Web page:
In this edition of This Week in Blu-ray, it is time to pick away at the month of September with a swath of TV-on-BD, a forecast for the weeks to come as the fall television season heats up. And since we the missed last few weeks worth of column — and by we, I mean I, it is time to take a look back at some of the better titles from the past two Tuesdays, including DisneyNature’s Earth and Crank 2: High Voltage. All-in-all, it’s yet another busy week for Blu-ray buyers. But fear not, my sheep, for I am here once again to shepherd you to the promise land — the land of high resolution picture, Dolby 5.1 HD sound and more special features than you can shake your walking cane at.
Please use that fancy scroll bar on your browser to take a look at this week’s releases below…
Pitch: Disney and the BBC team up to bring you a big, beautiful look at our hi-def planet.
Why Buy? As is the case with so many nature documentaries, the visuals in Earth are absolutely beautiful. And much like March of the Penguins, this tells a fascinating story about some of the other inhabitants of this big blue planet. The difference is that Earth — which focuses on the nature of Earth’s tilted access and the seasons it causes — shows us stories from around the globe. Narrated by James Earl Jones, this gorgeous doc is the kind of film that you should buy just so that you have things to educate those kids you might someday have (or might already have). It is an incredibly well-executed, fascinating look at the world around us — one that really shines on Blu-ray.
Blu-ray Exclusives? The Blu-ray menu is cool…
Pitch: Bruce Campbell kicks primitive screwhead ass, in HD.
Why Buy? If I need to give you a reason beyond the fact that it’s Bruce Campbell, it’s Sam Raimi and it’s the final film in the Evil Dead series, then I’m not sure what to tell you, friends. I’ve been patiently waiting since the inception of the Blu-ray format for this release. And now we have it, and even though this Blu-ray release leaves something to be desired with BD-exclusive special features, there is definitely something worth buying here. The 1080p transfer on the film looks gorgeous, as does the lone featurette. There is a U-Control feature that pops up during the film with production photos, but that’s it. I would have loved to see something more from Universal on this one (think Evil Dead: Book of the Dead edition next time, Uni.), but at this point I’m just glad to see this film in glorious HD. And you should be, too.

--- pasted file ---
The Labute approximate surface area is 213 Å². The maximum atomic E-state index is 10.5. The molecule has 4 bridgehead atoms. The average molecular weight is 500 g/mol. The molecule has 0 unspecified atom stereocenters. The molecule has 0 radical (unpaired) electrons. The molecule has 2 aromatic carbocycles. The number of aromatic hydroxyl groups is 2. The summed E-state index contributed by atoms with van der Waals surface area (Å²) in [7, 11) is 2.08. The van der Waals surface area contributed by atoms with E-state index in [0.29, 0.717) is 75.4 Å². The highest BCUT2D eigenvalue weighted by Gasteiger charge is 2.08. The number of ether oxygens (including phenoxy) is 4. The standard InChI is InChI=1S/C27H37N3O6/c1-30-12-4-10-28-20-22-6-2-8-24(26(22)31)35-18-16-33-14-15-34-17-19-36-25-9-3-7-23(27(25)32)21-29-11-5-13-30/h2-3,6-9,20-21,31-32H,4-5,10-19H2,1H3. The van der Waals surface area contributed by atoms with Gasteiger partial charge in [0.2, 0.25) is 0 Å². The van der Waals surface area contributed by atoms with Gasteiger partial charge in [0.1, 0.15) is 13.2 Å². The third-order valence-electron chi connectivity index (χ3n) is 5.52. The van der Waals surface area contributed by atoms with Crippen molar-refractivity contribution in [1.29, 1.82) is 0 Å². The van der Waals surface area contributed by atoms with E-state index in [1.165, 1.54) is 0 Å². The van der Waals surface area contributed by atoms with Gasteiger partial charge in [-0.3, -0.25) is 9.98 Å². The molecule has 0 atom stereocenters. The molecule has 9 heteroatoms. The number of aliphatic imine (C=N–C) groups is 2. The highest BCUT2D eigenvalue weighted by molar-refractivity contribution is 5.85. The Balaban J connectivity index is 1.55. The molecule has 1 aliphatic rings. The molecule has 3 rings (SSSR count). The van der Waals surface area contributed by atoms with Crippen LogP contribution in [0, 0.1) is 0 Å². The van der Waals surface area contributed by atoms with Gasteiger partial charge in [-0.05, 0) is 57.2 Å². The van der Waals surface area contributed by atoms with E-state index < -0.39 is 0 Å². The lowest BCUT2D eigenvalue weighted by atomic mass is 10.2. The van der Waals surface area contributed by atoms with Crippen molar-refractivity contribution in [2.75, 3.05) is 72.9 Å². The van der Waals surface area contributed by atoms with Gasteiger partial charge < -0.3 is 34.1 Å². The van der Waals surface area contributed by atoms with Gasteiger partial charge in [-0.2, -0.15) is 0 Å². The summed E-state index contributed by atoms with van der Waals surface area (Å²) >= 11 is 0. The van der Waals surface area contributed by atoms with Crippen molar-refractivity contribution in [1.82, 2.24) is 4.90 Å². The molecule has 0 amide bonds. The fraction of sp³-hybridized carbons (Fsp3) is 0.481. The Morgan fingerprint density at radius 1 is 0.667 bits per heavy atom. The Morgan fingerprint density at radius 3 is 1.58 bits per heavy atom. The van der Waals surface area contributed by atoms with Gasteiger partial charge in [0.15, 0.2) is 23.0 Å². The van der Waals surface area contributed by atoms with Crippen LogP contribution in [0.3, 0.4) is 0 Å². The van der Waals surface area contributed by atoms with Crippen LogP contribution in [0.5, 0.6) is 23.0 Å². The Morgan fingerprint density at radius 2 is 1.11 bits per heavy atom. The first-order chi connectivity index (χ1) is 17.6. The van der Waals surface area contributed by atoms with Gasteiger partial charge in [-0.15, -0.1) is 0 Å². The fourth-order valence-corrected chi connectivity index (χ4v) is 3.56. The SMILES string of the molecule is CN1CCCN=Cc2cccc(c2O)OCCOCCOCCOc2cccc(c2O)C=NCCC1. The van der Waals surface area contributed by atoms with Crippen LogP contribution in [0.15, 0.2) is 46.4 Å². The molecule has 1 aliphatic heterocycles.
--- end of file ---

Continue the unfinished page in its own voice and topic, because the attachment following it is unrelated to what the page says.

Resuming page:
Blu-ray Exclusives? U-Control with production photos, BD-Live link with nothing special to report.
Pitch: One of the best new shows on TV, in which crazy shit happens.
Why Buy? Teleportation. Mind Control. Invisibility. Astral Projections. All of these have a place in the world of FBI Agent Olivia Dunham (Anna Torv). That’s the basic premise behind Fringe, one of last year’s best new shows. It is full of wild twists, fascinating cases and a stellar performance throughout by John Noble as mad scientist turned FBI anti-terrorist weapon Walter Bishop. But enough about the show, the Blu-ray has a lot to offer. There is BD-Exclusive writer/producer commentary with producers Alex Kurtzman and Roberto Orci on the final episode, which for those who’ve seen the show, is quite interesting. Don’t worry, you’ll want to watch it once you’ve made your way through the season. There is also a Fringe Pattern Analysis feature that takes 6 select scenes and brings in experts to who evaluate some of the science. It’s interesting enough. What is most interesting is the show itself, not the special features. Watch the show, damn it.